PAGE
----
Saturday, March 10, 2012

S&M: Degrading or Liberating?

When we were discussing the different types of feminism in class, I found it very interesting that two feminists, for example one Radical Feminist and one Sex Positive Feminist, could have completely opposing views on a topic. The first controversial thing that came to mind was Rihanna's song S&M. In case you didn't know, S&M stands for Sadomasochism, a fetish involving violence and submission. According to Wikipedia, "Sadomasochism broadly refers to the receiving of pleasure—often sexual—from acts involving the infliction or reception of pain or humiliation."
Some lyrics from the song are "Sticks and stones may break my bones, but chains and whips excite me." Rihanna was quoted here commenting on the song, saying, "I like to take charge, but I love to be submissive," she says. "Being submissive in the bedroom is really fun. You get to be a little lady, to have somebody be macho and in charge. That's sexy to me." Would Radical Feminists like these words? Would Sex Positive Feminists even like this, or is this too degrading even for them?

I feel like while this song may be trying to sexually liberate females, in that they can choose to do whatever they want, Rihanna is truly perpetuating gender stereotypes in this song (and even in the things she says in real life). The fact that she wants to be submissive to a man, wants to have somebody "be macho" and that the idea of all that actually sexually excites her, is so typically female that all feminists would probably shudder in disgust. But then again, it is liberating in a way, for a woman to know what she wants and be able to get it, even if it may seem like a form of degradation

Does this song perpetuate gender stereotypes, or is Rihanna making a feminist statement? What would feminists say about this song, and would different types of feminists have different opinions?


  1. It is hard to guess what other feminist would say, but i don't believe this song is degrading due to the fact that Rihanna is referring to her own sexual preference. She is not saying that women should submit to men or that women are inferior to men, but she is talking about role playing, one of the roles being a submissive woman.

  2. I agree with Tia. Like how you mention that "for a woman to know what she wants and be able to get it" is freeing and taking charge in itself, I wouldn't say that she is allowing herself to be degraded since she is choosing it. Also, it never explicitly says in the lyrics that she is the only one receiving the inflictions. She could very well be the dominatrix in this role-playing situation. She "likes to be bad and is perfectly good at it" may mean that she is real good at being the dominant role in sex. All in all, this song may rub a lot of women the wrong way depending on how they view what Rihanna is saying but, in the end, it is Rihanna who is suggesting that she PREFERS this type of sex and is consenting of her own will to participate. (I know Radical feminists would say otherwise...)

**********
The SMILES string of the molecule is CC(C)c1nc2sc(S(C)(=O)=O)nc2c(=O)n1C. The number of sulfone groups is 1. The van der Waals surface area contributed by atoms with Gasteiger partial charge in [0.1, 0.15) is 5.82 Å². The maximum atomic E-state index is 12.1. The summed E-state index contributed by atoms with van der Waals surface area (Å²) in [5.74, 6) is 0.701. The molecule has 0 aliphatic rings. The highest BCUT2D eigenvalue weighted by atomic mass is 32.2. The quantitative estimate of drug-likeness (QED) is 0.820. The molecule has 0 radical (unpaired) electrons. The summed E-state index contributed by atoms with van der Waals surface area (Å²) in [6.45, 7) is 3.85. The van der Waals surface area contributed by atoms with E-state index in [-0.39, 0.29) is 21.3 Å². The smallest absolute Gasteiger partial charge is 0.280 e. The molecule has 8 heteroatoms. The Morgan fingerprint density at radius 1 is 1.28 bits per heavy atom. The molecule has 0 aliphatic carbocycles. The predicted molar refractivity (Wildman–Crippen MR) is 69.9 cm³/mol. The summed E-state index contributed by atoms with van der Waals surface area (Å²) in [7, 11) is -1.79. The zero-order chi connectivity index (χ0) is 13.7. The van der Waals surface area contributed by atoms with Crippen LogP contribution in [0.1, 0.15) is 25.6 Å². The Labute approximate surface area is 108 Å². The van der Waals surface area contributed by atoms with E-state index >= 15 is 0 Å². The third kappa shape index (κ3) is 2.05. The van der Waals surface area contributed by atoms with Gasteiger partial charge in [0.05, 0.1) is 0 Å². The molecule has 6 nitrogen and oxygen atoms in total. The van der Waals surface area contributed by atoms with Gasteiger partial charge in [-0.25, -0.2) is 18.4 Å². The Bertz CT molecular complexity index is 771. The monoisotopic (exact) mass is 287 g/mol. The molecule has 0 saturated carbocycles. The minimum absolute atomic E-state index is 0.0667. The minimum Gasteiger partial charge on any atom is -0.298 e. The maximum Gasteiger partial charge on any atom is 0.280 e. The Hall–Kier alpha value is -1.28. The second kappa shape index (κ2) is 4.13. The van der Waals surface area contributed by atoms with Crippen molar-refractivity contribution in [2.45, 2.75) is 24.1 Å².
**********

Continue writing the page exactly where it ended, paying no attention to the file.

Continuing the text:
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  4. I agree, although I can definitely see how someone who thinks BDSM is inherently wrong would be against and offended by this song. Similarly, I was offended by this song every time I heard it on the radio! Personally, I don't feel like this is the kind of music I want kids to be listening to, or my little sister to be singing along to. "Sex in the air, I don't care; I love the smell of it." It's just weird. Is it sexist of me to want my sister to grow up and be a lady? Should I NOT want censorship on the radio, TV, etc.? I don't think I'm a radical anything, I just think I have morals. Should I work hard to break out of the biased shell that society has raised me in?

  5. I have mixed feelings about this song. One the one hand, like GossipGirl, I find it a little disturbing. However, I also feel like it is simply portraying what Rihanna finds sexy. Yet, the song isn't that simple. If she had simply been singing this too her sexual partner, then I'd find it completely fine. As a public figure however it gets more complicated. There are little girls out in this world listening to her lyrics. Now granted, it's not like she intended for 5 year olds to be listening to her music, or to understand it, but it still happens. I feel like a little censorship could be applied in situations like these. But then again, how does one shelter every innocent kid from this?


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